When Preparedness Saves Lives: Prescription Medications And Natural Disasters
September was National Emergency Preparedness Month. While this health observance occurs every year, recent events such as the fires that have rocked Northern California in 2015 and last year’s Napa earthquake give this observance special significance for a lot of communities.
While there are lots of things households should be doing to prepare for disasters, for those taking prescription medications, especially life-saving prescription medications, being prepared now may save your life later. Here are some tips for things you can do now to ensure you’ll have the medications you need during an emergency:
• Refill your medications as early as your prescription allows, even if you still have medications left to take. That way, if there is a disaster, you’ll be sure to have at least three days’ worth of medications and supplies with you (or more if needed).
• Always bring your prescription medications with you in case of evacuation. Store your medications together in an easy to access location. If possible, keep them in a single container that’s easy for you or a loved one to grab in case you have to evacuate in a hurry. If your medications require refrigeration, keep a small cooler and frozen gel pack handy as well.
• Make a list of the medications you’re taking and keep them in your wallet along with your prescription ID card and insurance information.
• If you are a caretaker for an older adult, or a parent of a young child taking prescription medication, make sure that all care facilities (such as senior care or daycare) have a list of needed medications and instructions should they have to administer medications in an emergency.
What about when disaster strikes?
How can you know if your prescription medications are safe to continue taking after a flood or fire has occurred? Disasters often cause widespread, long-lasting power outages. What if your medications require refrigeration? The Center for Drug Evaluation and Research at the U.S. Food and Drug Administration offers the following guidelines:
Drugs Exposed to Excessive Heat, such as Fire
The effectiveness of drugs can be destroyed by high temperatures associated with fires. You should consider replacing your medications if there’s a possibility that your medication was exposed to excessive heat, such as fires.
Lifesaving Drugs Exposed to Heat
In a disaster, it is especially important to assure the effectiveness of lifesaving drugs, and therefore these should be replaced as soon as possible. However, if the lifesaving medication in its container looks normal to you, the medication can be used until a replacement is available.
Drugs Exposed to Unsafe Water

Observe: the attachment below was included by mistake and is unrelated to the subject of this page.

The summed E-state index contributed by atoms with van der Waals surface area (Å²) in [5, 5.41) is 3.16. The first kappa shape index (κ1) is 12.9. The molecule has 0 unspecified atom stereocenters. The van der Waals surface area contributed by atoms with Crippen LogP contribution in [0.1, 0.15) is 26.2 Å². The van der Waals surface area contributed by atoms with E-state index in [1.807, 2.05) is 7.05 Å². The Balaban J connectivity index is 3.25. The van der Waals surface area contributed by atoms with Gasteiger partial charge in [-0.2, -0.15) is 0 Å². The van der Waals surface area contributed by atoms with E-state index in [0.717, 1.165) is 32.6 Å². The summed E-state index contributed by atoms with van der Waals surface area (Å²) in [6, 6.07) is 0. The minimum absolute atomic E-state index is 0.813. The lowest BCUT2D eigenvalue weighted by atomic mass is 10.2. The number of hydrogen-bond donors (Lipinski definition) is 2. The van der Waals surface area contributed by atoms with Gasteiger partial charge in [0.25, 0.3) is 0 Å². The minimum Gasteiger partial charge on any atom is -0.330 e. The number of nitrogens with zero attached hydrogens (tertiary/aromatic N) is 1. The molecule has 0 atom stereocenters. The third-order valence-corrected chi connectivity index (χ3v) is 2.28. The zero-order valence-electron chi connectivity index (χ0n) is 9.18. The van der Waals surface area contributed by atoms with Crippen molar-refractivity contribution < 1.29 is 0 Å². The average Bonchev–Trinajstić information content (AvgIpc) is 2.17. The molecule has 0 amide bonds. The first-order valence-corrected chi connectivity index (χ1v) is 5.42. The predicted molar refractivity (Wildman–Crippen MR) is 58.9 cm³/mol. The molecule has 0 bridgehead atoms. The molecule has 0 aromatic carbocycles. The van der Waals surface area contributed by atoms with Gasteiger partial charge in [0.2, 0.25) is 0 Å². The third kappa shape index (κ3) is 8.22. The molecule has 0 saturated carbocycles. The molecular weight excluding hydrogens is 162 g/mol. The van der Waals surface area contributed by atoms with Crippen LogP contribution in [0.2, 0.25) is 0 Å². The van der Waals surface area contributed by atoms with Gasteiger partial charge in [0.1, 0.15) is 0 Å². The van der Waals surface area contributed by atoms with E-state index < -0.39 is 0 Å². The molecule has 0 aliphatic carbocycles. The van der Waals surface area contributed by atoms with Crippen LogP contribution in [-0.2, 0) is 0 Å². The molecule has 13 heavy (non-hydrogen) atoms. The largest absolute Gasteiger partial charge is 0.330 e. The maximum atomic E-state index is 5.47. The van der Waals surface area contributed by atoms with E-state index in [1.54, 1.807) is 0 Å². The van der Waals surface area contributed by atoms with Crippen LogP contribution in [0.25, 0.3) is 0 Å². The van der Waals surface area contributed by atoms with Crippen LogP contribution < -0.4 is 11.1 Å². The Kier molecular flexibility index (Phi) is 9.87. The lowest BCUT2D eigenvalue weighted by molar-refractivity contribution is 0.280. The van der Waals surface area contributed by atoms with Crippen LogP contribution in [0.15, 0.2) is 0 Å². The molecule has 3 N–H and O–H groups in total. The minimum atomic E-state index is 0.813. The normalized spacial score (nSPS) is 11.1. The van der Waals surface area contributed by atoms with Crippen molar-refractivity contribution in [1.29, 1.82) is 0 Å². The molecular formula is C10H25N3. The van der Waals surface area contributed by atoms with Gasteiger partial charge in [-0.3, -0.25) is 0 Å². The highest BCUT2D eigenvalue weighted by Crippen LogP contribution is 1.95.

Drugs (pills, oral liquids, drugs for injection, inhalers, skin medications) that are exposed to flood or unsafe municipal water may become contaminated. This contamination may lead to diseases that can cause serious health effects.
We recommend that drug products–even those in their original containers–should be discarded if they have come into contact with flood or contaminated water. In the ideal setting, capsules, tablets, and liquids in drug containers with screw-top caps, snap lids, or droppers, should be discarded if they are contaminated. In addition, medications that have been placed in any alternative storage containers should be discarded if they have come in contact with flood or contaminated water.
Lifesaving Drugs Exposed To Water
In many situations, these drugs may be lifesaving and replacements may not be readily available. For these lifesaving drugs, if the container is contaminated but the contents appear unaffected–if the pills are dry–the pills may be used until a replacement can be obtained. However, if a pill is wet, it is contaminated and should be discarded.
For children’s drugs that have to be made into a liquid using water (reconstituted), the drug should only be reconstituted with purified or bottled water. Liquids other than water should not be used to reconstitute these products.
Drugs that Need Refrigeration
Some drugs require refrigeration (for example, insulin, somatropin, and drugs that have been reconstituted). If electrical power has been off for a long time, the drug should be discarded. However, if the drug is absolutely necessary to sustain life (insulin, for example), it may be used until a new supply is available.
Because temperature sensitive drugs lose potency if not refrigerated, they should be replaced with a new supply as soon as possible. For example, insulin that is not refrigerated has a shorter shelf life than the labeled expiration date. (Please see Information Regarding Insulin Storage for more details.)
If a contaminated product is considered medically necessary and would be difficult to replace quickly, you should contact a healthcare provider (for example, Red Cross, poison control, health departments, etc.) for guidance.
If you are concerned about the efficacy or safety of a particular product, contact your pharmacist, healthcare provider or the manufacturer’s customer service department.
Disasters usually strike without warning and can have serious consequences for those who rely on prescription medication. By preparing now, and keeping your preparations up to date over time, you may just save your own life or the life of a loved one. If you have questions about your medications or need help filling a prescription, please visit any Owens Healtcare Location and ask to speak with one of our helpful pharmacists.